- Adequacy of compensation — even if an operator sets aside funds to compensate investors, there may not be enough to compensate everyone.
What to check before you invest in P2P lending
Check the platform operator is licensed
Make sure the platform operator has an Australian financial services (AFS) licence.
Search the following two lists on ASIC Connect's Professional Registers:
- Australian financial services licensee
- Australian financial services authorised representative
To search, choose the list name in the 'Select Register' drop-down menu.
If the operator isn't on one of these lists, it could be operating illegally.
Check the managed fund is registered
A P2P lending platform is typically a managed fund (managed investment scheme).
Check the fund is registered with ASIC. Search 'Organisation and Business Names' on ASIC Connect's Professional Registers. To search, choose the list name in the 'Search Within' drop-down menu.
An unregistered managed fund offers fewer protections than a registered fund.
Read the product disclosure statement
Get the fund's product disclosure statement (PDS) before you invest. This sets out the features, benefits, costs and risks of the fund. Make sure you understand the investment.
Check the fund's features
Use these questions to check the features of the fund:
- Security — Are loans secured or unsecured?
- Interest rate — How is the interest rate set? Who decides this?
- Choice of loans — Can you choose a specific loan or borrower? Can you invest in several loans or borrowers, to reduce the risk of losing all your money?
- Repayments — How long will it take to get any money back?
- Getting your money back — Do you have cooling off rights, if you change your mind? If so, can you get your money back?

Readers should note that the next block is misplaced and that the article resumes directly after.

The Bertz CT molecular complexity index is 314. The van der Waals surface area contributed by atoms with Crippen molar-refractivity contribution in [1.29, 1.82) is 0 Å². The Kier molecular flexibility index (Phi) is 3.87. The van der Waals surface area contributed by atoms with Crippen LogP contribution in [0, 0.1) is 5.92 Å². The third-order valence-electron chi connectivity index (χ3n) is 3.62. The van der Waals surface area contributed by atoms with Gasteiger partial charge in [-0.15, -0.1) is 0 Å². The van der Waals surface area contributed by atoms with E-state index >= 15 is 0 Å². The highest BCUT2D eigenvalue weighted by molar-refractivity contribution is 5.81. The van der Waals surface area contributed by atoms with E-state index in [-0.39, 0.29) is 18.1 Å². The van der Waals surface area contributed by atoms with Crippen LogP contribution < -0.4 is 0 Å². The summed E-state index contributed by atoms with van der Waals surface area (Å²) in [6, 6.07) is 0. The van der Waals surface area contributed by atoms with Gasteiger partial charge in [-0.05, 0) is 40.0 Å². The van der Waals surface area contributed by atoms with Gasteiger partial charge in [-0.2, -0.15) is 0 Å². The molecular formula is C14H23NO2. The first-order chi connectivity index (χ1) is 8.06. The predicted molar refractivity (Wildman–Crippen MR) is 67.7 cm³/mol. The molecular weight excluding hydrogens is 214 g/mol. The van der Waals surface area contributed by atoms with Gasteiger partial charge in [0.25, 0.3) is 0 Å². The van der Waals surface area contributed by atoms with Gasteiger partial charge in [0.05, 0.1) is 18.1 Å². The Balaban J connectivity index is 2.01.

- Risk assessment — What is the operator's track record of assessing borrower risk? For example, a high number of defaults or late repayments may indicate a poor credit assessment process.
- What if the borrower defaults — How will the operator recover your investment? Who pays the expense of any recovery action?
- What if the platform fails — What happens if the operator becomes insolvent or goes into external administration?
- Fees — What fees do you have to pay the operator? For example, to invest, handle repayments or access your money early.
Consider whether the fund suits your needs and objectives before you invest.
Get advice if you need it
P2P lending platforms vary. Talk to a financial adviser if you need help deciding if this investment is right for you.
Problems with a P2P platform
If you're unhappy with the financial service you've received or fees you've paid, there are steps you can take.
Talk to the platform operator
First, contact the platform operator. Explain the problem and how you'd like it fixed.
Make a complaint
If the operator doesn't fix the problem, make a complaint to their business in writing. See how to complain for help with this.
If you can't reach an agreement, contact the Australian Financial Complaints Authority (AFCA) to make a complaint and get free, independent dispute resolution.